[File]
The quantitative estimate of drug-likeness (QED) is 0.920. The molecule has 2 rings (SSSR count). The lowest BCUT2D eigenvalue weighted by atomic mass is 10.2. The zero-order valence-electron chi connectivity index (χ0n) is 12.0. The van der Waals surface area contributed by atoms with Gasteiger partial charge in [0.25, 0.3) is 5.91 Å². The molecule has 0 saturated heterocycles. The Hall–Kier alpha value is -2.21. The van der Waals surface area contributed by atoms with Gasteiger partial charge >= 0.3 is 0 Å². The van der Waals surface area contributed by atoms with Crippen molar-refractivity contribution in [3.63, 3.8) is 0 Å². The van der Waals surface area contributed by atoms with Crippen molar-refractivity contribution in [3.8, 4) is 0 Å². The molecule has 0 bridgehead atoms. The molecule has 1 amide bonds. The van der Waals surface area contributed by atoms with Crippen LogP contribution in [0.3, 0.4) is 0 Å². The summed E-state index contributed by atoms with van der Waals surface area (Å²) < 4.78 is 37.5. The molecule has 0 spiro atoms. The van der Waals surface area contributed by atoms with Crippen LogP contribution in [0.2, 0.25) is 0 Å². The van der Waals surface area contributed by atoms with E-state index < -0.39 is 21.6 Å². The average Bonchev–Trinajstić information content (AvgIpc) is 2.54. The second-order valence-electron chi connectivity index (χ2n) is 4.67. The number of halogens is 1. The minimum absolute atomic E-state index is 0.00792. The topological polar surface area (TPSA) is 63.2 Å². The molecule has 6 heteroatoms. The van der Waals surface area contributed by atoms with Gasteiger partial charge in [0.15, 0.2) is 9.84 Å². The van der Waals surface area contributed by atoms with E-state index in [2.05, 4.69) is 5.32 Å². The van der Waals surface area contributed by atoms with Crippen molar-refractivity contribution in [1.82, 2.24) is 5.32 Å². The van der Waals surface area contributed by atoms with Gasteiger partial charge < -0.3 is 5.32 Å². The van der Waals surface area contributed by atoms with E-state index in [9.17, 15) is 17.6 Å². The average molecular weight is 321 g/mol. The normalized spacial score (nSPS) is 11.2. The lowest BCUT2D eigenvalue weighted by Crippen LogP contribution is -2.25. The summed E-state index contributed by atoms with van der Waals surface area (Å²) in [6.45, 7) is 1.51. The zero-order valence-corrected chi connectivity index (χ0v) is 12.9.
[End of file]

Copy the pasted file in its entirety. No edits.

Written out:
The quantitative estimate of drug-likeness (QED) is 0.920. The molecule has 2 rings (SSSR count). The lowest BCUT2D eigenvalue weighted by atomic mass is 10.2. The zero-order valence-electron chi connectivity index (χ0n) is 12.0. The van der Waals surface area contributed by atoms with Gasteiger partial charge in [0.25, 0.3) is 5.91 Å². The molecule has 0 saturated heterocycles. The Hall–Kier alpha value is -2.21. The van der Waals surface area contributed by atoms with Gasteiger partial charge >= 0.3 is 0 Å². The van der Waals surface area contributed by atoms with Crippen molar-refractivity contribution in [3.63, 3.8) is 0 Å². The van der Waals surface area contributed by atoms with Crippen molar-refractivity contribution in [3.8, 4) is 0 Å². The molecule has 0 bridgehead atoms. The molecule has 1 amide bonds. The van der Waals surface area contributed by atoms with Crippen LogP contribution in [0.3, 0.4) is 0 Å². The summed E-state index contributed by atoms with van der Waals surface area (Å²) < 4.78 is 37.5. The molecule has 0 spiro atoms. The van der Waals surface area contributed by atoms with Crippen LogP contribution in [0.2, 0.25) is 0 Å². The van der Waals surface area contributed by atoms with E-state index < -0.39 is 21.6 Å². The average Bonchev–Trinajstić information content (AvgIpc) is 2.54. The second-order valence-electron chi connectivity index (χ2n) is 4.67. The number of halogens is 1. The minimum absolute atomic E-state index is 0.00792. The topological polar surface area (TPSA) is 63.2 Å². The molecule has 6 heteroatoms. The van der Waals surface area contributed by atoms with Gasteiger partial charge in [0.15, 0.2) is 9.84 Å². The van der Waals surface area contributed by atoms with E-state index in [2.05, 4.69) is 5.32 Å². The van der Waals surface area contributed by atoms with Crippen molar-refractivity contribution in [1.82, 2.24) is 5.32 Å². The van der Waals surface area contributed by atoms with Gasteiger partial charge < -0.3 is 5.32 Å². The van der Waals surface area contributed by atoms with E-state index in [9.17, 15) is 17.6 Å². The average molecular weight is 321 g/mol. The normalized spacial score (nSPS) is 11.2. The lowest BCUT2D eigenvalue weighted by Crippen LogP contribution is -2.25. The summed E-state index contributed by atoms with van der Waals surface area (Å²) in [6.45, 7) is 1.51. The zero-order valence-corrected chi connectivity index (χ0v) is 12.9.